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Article

Clive Brown

Symbols appended to musical notation which indicate to the performer the manner in which particular notes and phrases should be played.

Until the late 18th century the only signs commonly used to indicate distinctions of articulation were the slur and the staccato mark (a dot, a vertical stroke, or a wedge) placed above or below the note head. In the 19th century composers became concerned to specify their requirements with ever greater precision, and other forms of articulation mark were introduced, though only a few of these were widely adopted. The principal meaning of the slur has remained relatively constant, though the manner of its employment has varied greatly over the centuries. Except where slurs are written over a succession of notes on the same pitch to indicate portato, they specify that notes of different pitches should be performed without separation, that is, legato. There is, strictly speaking, no greater or lesser degree of connectedness; terms such as ...

Article

Patrizio Barbieri

Term for certain combinations of clefs used in 16th- and 17th-century polyphonic music, distinct from the chiavi naturali (the combination of soprano, alto, tenor and bass clefs); it is especially used for the combination of ‘high clefs’ (treble, mezzo-soprano, alto and baritone clefs). Some theorists stated that the chiavette implied transposition by a 4th or 5th into the register of the ‘normal’ clefs, whence the alternative term ...

Article

The Fingering of keyboard music with figures 1 to 5 for each hand, 1 standing for the thumb, a system in general use throughout the world today. The term was used in Britain in the 19th century in contrast to so-called English fingering (not, however, exclusively English), which provided for four fingers (marked 1 to 4) and a thumb (marked +)....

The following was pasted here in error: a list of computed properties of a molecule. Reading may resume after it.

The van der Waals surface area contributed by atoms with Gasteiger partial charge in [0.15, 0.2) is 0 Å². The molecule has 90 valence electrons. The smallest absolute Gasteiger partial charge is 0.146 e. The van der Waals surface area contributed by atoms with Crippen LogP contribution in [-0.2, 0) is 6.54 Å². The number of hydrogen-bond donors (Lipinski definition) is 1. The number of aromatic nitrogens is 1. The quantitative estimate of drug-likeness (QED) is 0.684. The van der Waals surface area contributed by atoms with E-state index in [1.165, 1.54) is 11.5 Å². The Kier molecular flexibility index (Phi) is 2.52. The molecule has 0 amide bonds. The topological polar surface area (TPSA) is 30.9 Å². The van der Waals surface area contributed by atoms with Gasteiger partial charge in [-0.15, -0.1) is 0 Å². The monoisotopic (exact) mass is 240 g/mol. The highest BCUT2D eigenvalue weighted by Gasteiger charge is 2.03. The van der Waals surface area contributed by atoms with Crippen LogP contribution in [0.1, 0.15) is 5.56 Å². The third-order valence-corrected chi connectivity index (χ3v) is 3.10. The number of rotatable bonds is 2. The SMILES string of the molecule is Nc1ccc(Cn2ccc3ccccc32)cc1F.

Article

James Tyler

A term sometimes found in lute, guitar and mandore music to designate the alteration in tuning of at least one course of strings from the normal pattern. Such alterations afford players a greater compass of notes, more open strings for resonance and ease of playing. Because of the nature of the tablature notation for these instruments, it is as easy to read and play music in the altered tuning as it is in the normal one....

Article

Stephen E. Hefling

Rhythms in which long notes alternate with one or more short notes, so called because the long notes are usually written with the aid of the dot of addition (see Note values). Dotted rhythms are found in mensurally notated music of all periods; this article, however, deals mainly with music of the 17th and 18th centuries, in which it was customary to alter certain sorts of written rhythmic values in performance (...

Article

Matthias Thiemel

The intensity of volume with which notes and sounds are expressed. In the 20th century dynamics came to be seen as one of the fundamental parameters of composition which function interdependently to create musical meaning and structure.

Dynamic variation is so natural to the performance of almost all styles of music that its presence can normally be assumed even when indications for it are mainly or even entirely absent from the notation. That dynamic transitions occurred in the music of ancient Greece is suggested by Plutarch’s accounts, and it is likely that the monophonic hymns of the ...

Article

The Fingering of keyboard music with figures 1 to 4 representing four fingers, and + the thumb, of each hand, a system used in England and elsewhere in the 19th century and now obsolete. The term contrasted with Continental fingering, which provides the figures 1 to 5 for each hand, 1 standing for the thumb, a system in general use throughout the world today....

Article

Fermata  

David Fuller

The sign of the corona or point surmounted by a semicircle showing the end of a phrase or indicating the prolongation of a note or a rest beyond its usual value. ‘Fermata’ came into American usage during the 19th century; H.W. Pilkington, in A Musical Dictionary...

Article

A rest for the whole orchestra, usually unexpected and sometimes marked with the letters ‘GP’.

Article

Robert E. Seletsky

Ornamental notes written or printed smaller than the ‘main text’ and accorded an unmeasured duration which is not counted as part of the written bar length. Speed of execution depends on the nature of the ornament they represent and to some extent on the tempo of the music but, except in the case of appoggiaturas, grace notes are usually performed lightly and very quickly. The ornament most commonly expressed as a grace note is the simple acciaccatura, but Chopin, Liszt and others often used quite lengthy strings of grace notes for piano figuration that defied precise notation in rhythmic terms or that invited a certain freedom in performance....